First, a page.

A Correlative Imaging Study of in vivo and ex vivo Biodistribution of Solid Lipid Nanoparticles
Received 6 November 2019
Accepted for publication 7 February 2020
Published 13 March 2020 Volume 2020:15 Pages 1745—1758
Checked for plagiarism Yes
Review by Single anonymous peer review
Peer reviewer comments 3
Editor who approved publication: Prof. Dr. Anderson Oliveira Lobo
Silvia Mannucci,1 Federico Boschi,2,* Barbara Cisterna,1,* Elisabetta Esposito,3 Rita Cortesi,3 Claudio Nastruzzi,3 Enrica Cappellozza,1 Paolo Bernardi,1 Andrea Sbarbati,1 Manuela Malatesta,1 Laura Calderan1
1Department of Neurosciences, Biomedicine and Movement Sciences, University of Verona, Verona I-37134, Italy; 2Department of Computer Science, University of Verona, Verona I-37134, Italy; 3Department of Chemical and Pharmaceutical Sciences, University of Ferrara, Ferrara I-44121, Italy
*These authors contributed equally to this work
Correspondence: Manuela Malatesta
Department of Neurosciences, Biomedicine and Movement Sciences, University of Verona, Strada Le Grazie 8, Verona I-37134, Italy
Tel +39 045 8027569
Purpose: Solid lipid nanoparticles are largely used in biomedical research and are characterized by high stability and biocompatibility and are also able to improve the stability of various loaded molecules. In vitro studies demonstrated that these nanoparticles are low cytotoxic, while in vivo studies proved their efficiency as nanocarriers for molecules characterized by a low bioavailability. However, to our knowledge, no data on the systemic biodistribution and organ accumulation of solid lipid nanoparticles in itself are presently available.
Methods: In this view, we investigated the solid lipid nanoparticles biodistribution by a multimodal imaging approach correlating in vivo and ex vivo analyses. We loaded solid lipid nanoparticles with two different fluorophores (cardiogreen and rhodamine) to observe them with an optical imager in the whole organism and in the excised organs, and with fluorescence microscopy in tissue sections. Light and transmission electron microscopy analyses were also performed to evaluate possible structural modification or damage due to nanoparticle administration.
Results: Solid lipid nanoparticles loaded with the two fluorochromes showed good optic characteristics and stable polydispersity. After in vivo administration, they were clearly detectable in the organism. Four hours after the injection, the fluorescent signal occurred in anatomical districts corresponding to the liver and this was confirmed by the ex vivo acquisitions of excised organs. Brightfield, fluorescence and transmission electron microscopy confirmed solid lipid nanoparticles accumulation in hepatocytes without structural damage.
Conclusion: Our results support the systemic biocompatibility of solid lipid nanoparticles and demonstrate their detailed biodistribution from the whole organism to organs until the cells.
Keywords: lipid-based nanoparticles, systemic biodistribution, optical imaging, light microscopy, transmission electron microscopy, tissue accumulation
Biocompatibility is a basic issue in nanotechnology, especially with regard to nanoconstructs intended for medical use. In this view, lipid-based nanoparticles have attracted great attention as versatile tools with a high potential of medical applications due to their natural components.1–3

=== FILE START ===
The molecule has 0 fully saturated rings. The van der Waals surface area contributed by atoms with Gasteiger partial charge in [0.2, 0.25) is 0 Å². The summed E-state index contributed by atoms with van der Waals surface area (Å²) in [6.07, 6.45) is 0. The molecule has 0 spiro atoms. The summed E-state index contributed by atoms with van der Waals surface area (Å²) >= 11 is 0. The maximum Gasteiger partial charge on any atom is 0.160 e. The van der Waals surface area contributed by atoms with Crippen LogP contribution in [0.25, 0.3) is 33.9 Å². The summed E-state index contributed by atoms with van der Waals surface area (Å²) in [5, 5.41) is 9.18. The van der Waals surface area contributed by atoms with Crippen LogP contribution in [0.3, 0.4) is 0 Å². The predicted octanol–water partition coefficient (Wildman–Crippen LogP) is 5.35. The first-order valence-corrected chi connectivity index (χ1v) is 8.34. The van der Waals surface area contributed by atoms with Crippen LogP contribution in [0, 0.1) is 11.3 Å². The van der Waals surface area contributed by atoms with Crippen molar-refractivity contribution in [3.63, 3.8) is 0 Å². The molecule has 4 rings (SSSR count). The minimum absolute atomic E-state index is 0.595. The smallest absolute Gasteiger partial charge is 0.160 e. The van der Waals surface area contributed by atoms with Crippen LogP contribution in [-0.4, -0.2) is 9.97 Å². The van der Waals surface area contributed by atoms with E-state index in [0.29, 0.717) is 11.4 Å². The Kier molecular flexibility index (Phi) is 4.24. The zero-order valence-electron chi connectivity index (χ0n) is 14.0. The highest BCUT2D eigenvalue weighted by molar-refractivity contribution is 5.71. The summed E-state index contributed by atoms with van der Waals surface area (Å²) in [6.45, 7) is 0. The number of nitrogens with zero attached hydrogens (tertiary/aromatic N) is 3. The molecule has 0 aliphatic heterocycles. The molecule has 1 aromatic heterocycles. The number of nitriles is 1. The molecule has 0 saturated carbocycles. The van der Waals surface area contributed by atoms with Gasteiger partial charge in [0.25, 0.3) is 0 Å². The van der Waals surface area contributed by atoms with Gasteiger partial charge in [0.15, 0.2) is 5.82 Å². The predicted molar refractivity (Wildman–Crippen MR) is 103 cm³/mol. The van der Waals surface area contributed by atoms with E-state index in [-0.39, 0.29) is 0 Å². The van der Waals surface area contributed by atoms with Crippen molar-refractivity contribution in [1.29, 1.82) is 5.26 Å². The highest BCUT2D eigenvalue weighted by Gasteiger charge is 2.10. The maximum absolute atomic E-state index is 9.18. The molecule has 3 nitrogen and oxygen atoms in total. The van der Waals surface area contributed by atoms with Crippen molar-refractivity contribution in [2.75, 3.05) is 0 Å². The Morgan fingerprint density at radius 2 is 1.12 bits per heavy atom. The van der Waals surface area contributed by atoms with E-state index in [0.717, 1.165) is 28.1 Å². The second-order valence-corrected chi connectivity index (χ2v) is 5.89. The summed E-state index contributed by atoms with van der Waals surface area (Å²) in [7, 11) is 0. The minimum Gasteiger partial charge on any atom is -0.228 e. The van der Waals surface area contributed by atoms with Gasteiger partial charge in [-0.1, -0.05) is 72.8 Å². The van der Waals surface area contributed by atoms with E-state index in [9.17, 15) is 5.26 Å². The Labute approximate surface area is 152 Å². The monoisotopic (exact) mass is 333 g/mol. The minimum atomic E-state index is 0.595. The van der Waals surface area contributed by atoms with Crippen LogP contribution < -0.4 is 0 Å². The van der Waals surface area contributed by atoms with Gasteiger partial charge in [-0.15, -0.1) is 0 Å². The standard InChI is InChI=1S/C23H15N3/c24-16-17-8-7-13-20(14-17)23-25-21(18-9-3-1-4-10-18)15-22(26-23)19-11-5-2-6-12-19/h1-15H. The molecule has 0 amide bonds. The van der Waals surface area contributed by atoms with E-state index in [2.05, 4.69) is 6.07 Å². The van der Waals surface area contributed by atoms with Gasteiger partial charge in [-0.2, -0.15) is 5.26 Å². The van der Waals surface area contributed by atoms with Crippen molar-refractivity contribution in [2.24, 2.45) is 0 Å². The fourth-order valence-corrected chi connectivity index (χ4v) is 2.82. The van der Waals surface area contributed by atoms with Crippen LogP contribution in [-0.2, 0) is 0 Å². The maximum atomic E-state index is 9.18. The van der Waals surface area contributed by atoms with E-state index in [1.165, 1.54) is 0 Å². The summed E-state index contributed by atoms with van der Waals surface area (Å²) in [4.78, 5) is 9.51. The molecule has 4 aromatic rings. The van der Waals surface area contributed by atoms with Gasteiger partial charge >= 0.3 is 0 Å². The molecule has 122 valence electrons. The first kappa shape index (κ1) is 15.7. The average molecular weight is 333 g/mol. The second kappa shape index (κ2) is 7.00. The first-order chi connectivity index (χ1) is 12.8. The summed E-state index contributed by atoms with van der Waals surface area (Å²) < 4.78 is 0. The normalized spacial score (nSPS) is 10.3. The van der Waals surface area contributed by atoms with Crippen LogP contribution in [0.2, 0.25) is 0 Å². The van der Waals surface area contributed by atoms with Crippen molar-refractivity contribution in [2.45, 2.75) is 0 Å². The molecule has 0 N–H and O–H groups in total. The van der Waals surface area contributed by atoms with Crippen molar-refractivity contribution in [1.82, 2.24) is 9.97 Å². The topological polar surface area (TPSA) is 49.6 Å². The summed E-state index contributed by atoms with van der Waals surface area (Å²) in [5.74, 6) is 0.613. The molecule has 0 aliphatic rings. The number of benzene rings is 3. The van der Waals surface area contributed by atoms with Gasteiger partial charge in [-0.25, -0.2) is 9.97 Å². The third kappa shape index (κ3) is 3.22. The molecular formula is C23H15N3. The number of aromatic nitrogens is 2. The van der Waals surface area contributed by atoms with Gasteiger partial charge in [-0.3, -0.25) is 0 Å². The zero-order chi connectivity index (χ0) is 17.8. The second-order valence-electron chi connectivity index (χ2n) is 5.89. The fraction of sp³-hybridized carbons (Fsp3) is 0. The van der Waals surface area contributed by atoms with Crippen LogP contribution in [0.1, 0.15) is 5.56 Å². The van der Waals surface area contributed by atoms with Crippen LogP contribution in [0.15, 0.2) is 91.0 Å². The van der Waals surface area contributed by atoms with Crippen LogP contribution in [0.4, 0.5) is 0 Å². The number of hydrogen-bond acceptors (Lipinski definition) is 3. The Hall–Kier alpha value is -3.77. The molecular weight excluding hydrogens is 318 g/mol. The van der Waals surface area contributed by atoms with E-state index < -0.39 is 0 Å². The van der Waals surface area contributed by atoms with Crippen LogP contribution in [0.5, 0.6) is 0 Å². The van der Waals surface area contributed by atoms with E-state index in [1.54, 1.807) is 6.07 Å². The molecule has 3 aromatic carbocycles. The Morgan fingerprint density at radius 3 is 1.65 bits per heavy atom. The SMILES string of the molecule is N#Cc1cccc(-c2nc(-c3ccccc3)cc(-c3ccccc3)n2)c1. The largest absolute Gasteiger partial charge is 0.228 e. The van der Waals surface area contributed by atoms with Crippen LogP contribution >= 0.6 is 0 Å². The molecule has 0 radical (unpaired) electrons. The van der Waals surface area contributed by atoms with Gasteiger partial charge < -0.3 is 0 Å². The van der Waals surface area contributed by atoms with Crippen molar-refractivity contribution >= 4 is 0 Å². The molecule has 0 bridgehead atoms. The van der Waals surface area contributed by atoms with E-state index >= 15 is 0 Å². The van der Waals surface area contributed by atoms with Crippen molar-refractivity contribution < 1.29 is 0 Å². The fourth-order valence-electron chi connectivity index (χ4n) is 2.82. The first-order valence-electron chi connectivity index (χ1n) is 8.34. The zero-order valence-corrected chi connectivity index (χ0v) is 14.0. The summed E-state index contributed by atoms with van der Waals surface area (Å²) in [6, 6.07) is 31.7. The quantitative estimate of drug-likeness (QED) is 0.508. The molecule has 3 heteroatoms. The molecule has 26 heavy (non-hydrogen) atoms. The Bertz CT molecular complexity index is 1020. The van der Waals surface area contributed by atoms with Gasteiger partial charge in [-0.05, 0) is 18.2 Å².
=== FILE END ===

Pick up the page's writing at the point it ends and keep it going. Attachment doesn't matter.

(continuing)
Solid lipid nanoparticles (SLN) currently represent a great promise for drug delivery, clinical medicine and research since they are characterized by high stability and biocompatibility, and already for a long time the synthesis of these nanoconstructs sparked great interest.4,5 The lipid excipients used for their production have, in fact, well-established safety profiles and are largely employed in FDA approved products.6,7 In addition, due to the physicochemical properties of lipids (ie, low melting temperature), SLN can be easily obtained by direct emulsification of the molten lipids and subsequent recrystallization, avoiding the use of potentially toxic solvents. SLN are also able to improve the stability of various loaded molecules, increasing their bioavailability and assuring restrained release profile.2,8-14 SLN maintain their physical stability for a long time and can be administered by different routes, including the oral or intranasal one.15,16
The effects of SLN on living cells have been tested in many in vitro studies, confirming their low cytotoxicity.17,18 As for SLN administered in vivo, the large majority of studies focused on their efficiency as nanocarriers for molecules that have low bioavailability or poor water solubility, or high chemical and metabolic instability; SLN have been studied also for their capability to overcome biological barriers (eg, by functionalizing their surface with polysorbate 80).19–25
However, to our knowledge, no data on the systemic biodistribution and organ accumulation of SLN in itself are presently available.26 This is a basic information for their systemic use since, although SLN are made of fully biocompatible components, their in vivo fate may depend on a variety of factors related to the administration route and to the interactions with the complex and heterogeneous biological environment of a living organism.6,27